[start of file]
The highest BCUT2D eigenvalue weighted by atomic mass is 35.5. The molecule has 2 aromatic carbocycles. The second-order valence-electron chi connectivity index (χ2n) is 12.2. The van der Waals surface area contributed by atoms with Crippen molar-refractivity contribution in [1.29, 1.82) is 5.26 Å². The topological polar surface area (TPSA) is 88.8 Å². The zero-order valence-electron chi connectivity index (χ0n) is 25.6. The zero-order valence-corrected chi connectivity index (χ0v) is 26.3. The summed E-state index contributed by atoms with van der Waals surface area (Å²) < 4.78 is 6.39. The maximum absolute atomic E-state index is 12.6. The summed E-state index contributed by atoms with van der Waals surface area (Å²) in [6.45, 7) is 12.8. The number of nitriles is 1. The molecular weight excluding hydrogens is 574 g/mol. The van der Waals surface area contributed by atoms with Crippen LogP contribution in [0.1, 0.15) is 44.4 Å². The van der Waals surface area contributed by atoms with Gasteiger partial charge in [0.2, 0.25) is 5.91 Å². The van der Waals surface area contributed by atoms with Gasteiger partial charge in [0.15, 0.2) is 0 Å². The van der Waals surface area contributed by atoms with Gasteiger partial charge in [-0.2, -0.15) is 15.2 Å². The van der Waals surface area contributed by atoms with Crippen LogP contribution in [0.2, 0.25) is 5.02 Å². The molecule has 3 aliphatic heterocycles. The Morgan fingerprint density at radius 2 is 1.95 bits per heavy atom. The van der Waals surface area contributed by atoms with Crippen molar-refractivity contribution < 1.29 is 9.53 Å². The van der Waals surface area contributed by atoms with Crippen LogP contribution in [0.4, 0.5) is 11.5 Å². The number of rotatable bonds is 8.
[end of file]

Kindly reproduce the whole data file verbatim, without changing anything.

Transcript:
The highest BCUT2D eigenvalue weighted by atomic mass is 35.5. The molecule has 2 aromatic carbocycles. The second-order valence-electron chi connectivity index (χ2n) is 12.2. The van der Waals surface area contributed by atoms with Crippen molar-refractivity contribution in [1.29, 1.82) is 5.26 Å². The topological polar surface area (TPSA) is 88.8 Å². The zero-order valence-electron chi connectivity index (χ0n) is 25.6. The zero-order valence-corrected chi connectivity index (χ0v) is 26.3. The summed E-state index contributed by atoms with van der Waals surface area (Å²) < 4.78 is 6.39. The maximum absolute atomic E-state index is 12.6. The summed E-state index contributed by atoms with van der Waals surface area (Å²) in [6.45, 7) is 12.8. The number of nitriles is 1. The molecular weight excluding hydrogens is 574 g/mol. The van der Waals surface area contributed by atoms with Crippen LogP contribution in [0.1, 0.15) is 44.4 Å². The van der Waals surface area contributed by atoms with Gasteiger partial charge in [0.2, 0.25) is 5.91 Å². The van der Waals surface area contributed by atoms with Gasteiger partial charge in [0.15, 0.2) is 0 Å². The van der Waals surface area contributed by atoms with Gasteiger partial charge in [-0.2, -0.15) is 15.2 Å². The van der Waals surface area contributed by atoms with Crippen LogP contribution in [0.2, 0.25) is 5.02 Å². The molecule has 3 aliphatic heterocycles. The Morgan fingerprint density at radius 2 is 1.95 bits per heavy atom. The van der Waals surface area contributed by atoms with Crippen molar-refractivity contribution < 1.29 is 9.53 Å². The van der Waals surface area contributed by atoms with Crippen LogP contribution in [0.4, 0.5) is 11.5 Å². The number of rotatable bonds is 8.